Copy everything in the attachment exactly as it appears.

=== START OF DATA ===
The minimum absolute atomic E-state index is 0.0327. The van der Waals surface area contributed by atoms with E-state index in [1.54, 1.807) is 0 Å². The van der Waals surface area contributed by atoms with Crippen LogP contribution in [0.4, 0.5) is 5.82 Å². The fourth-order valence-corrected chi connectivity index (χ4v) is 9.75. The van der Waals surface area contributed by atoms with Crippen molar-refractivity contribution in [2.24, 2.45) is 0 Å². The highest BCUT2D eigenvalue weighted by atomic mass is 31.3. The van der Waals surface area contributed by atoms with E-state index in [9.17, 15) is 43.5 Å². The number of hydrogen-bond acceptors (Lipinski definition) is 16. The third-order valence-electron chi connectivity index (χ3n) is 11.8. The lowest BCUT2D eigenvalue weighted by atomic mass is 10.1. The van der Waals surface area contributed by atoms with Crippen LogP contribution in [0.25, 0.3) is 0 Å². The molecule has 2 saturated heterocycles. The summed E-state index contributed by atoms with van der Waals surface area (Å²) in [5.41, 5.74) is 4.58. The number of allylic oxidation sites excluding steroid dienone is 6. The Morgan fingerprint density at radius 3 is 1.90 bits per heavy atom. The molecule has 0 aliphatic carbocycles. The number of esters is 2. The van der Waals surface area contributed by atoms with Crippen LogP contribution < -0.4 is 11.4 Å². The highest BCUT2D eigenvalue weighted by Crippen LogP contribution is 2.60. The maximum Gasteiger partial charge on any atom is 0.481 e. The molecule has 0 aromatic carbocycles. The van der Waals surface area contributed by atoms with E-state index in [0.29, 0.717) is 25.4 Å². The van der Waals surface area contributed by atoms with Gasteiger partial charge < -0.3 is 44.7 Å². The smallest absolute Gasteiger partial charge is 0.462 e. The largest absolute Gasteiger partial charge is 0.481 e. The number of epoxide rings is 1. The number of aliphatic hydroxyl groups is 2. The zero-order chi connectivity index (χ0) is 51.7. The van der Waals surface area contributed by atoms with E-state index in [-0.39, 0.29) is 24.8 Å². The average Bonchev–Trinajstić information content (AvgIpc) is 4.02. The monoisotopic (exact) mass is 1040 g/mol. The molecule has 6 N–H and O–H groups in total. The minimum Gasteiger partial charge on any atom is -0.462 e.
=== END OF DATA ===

The minimum absolute atomic E-state index is 0.0327. The van der Waals surface area contributed by atoms with E-state index in [1.54, 1.807) is 0 Å². The van der Waals surface area contributed by atoms with Crippen LogP contribution in [0.4, 0.5) is 5.82 Å². The fourth-order valence-corrected chi connectivity index (χ4v) is 9.75. The van der Waals surface area contributed by atoms with Crippen molar-refractivity contribution in [2.24, 2.45) is 0 Å². The highest BCUT2D eigenvalue weighted by atomic mass is 31.3. The van der Waals surface area contributed by atoms with E-state index in [9.17, 15) is 43.5 Å². The number of hydrogen-bond acceptors (Lipinski definition) is 16. The third-order valence-electron chi connectivity index (χ3n) is 11.8. The lowest BCUT2D eigenvalue weighted by atomic mass is 10.1. The van der Waals surface area contributed by atoms with Crippen LogP contribution in [0.25, 0.3) is 0 Å². The molecule has 2 saturated heterocycles. The summed E-state index contributed by atoms with van der Waals surface area (Å²) in [5.41, 5.74) is 4.58. The number of allylic oxidation sites excluding steroid dienone is 6. The Morgan fingerprint density at radius 3 is 1.90 bits per heavy atom. The molecule has 0 aliphatic carbocycles. The number of esters is 2. The van der Waals surface area contributed by atoms with Crippen LogP contribution < -0.4 is 11.4 Å². The highest BCUT2D eigenvalue weighted by Crippen LogP contribution is 2.60. The maximum Gasteiger partial charge on any atom is 0.481 e. The molecule has 0 aromatic carbocycles. The van der Waals surface area contributed by atoms with E-state index in [0.29, 0.717) is 25.4 Å². The van der Waals surface area contributed by atoms with Gasteiger partial charge < -0.3 is 44.7 Å². The smallest absolute Gasteiger partial charge is 0.462 e. The largest absolute Gasteiger partial charge is 0.481 e. The number of epoxide rings is 1. The number of aliphatic hydroxyl groups is 2. The zero-order chi connectivity index (χ0) is 51.7. The van der Waals surface area contributed by atoms with E-state index in [-0.39, 0.29) is 24.8 Å². The average Bonchev–Trinajstić information content (AvgIpc) is 4.02. The monoisotopic (exact) mass is 1040 g/mol. The molecule has 6 N–H and O–H groups in total. The minimum Gasteiger partial charge on any atom is -0.462 e.